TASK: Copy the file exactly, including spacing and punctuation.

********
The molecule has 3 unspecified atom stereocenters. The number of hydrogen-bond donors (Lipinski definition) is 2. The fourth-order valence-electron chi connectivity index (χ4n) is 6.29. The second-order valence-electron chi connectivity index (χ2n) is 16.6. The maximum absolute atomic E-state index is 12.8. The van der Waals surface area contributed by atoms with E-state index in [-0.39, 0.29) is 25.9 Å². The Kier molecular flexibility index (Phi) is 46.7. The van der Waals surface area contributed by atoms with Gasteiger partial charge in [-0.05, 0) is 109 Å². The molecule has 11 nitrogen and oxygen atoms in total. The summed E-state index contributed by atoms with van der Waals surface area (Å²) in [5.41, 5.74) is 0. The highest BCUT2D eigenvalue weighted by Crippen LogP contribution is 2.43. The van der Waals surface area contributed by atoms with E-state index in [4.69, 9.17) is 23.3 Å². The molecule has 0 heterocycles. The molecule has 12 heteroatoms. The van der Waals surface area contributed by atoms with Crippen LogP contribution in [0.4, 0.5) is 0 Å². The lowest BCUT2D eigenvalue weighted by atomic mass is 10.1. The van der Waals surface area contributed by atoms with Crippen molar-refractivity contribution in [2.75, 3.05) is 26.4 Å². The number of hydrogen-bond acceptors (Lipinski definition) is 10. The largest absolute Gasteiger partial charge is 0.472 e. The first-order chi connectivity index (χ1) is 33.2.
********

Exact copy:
The molecule has 3 unspecified atom stereocenters. The number of hydrogen-bond donors (Lipinski definition) is 2. The fourth-order valence-electron chi connectivity index (χ4n) is 6.29. The second-order valence-electron chi connectivity index (χ2n) is 16.6. The maximum absolute atomic E-state index is 12.8. The van der Waals surface area contributed by atoms with E-state index in [-0.39, 0.29) is 25.9 Å². The Kier molecular flexibility index (Phi) is 46.7. The van der Waals surface area contributed by atoms with Gasteiger partial charge in [-0.05, 0) is 109 Å². The molecule has 11 nitrogen and oxygen atoms in total. The summed E-state index contributed by atoms with van der Waals surface area (Å²) in [5.41, 5.74) is 0. The highest BCUT2D eigenvalue weighted by Crippen LogP contribution is 2.43. The van der Waals surface area contributed by atoms with E-state index in [4.69, 9.17) is 23.3 Å². The molecule has 0 heterocycles. The molecule has 12 heteroatoms. The van der Waals surface area contributed by atoms with Crippen LogP contribution in [0.4, 0.5) is 0 Å². The lowest BCUT2D eigenvalue weighted by atomic mass is 10.1. The van der Waals surface area contributed by atoms with Crippen molar-refractivity contribution in [2.75, 3.05) is 26.4 Å². The number of hydrogen-bond acceptors (Lipinski definition) is 10. The largest absolute Gasteiger partial charge is 0.472 e. The first-order chi connectivity index (χ1) is 33.2.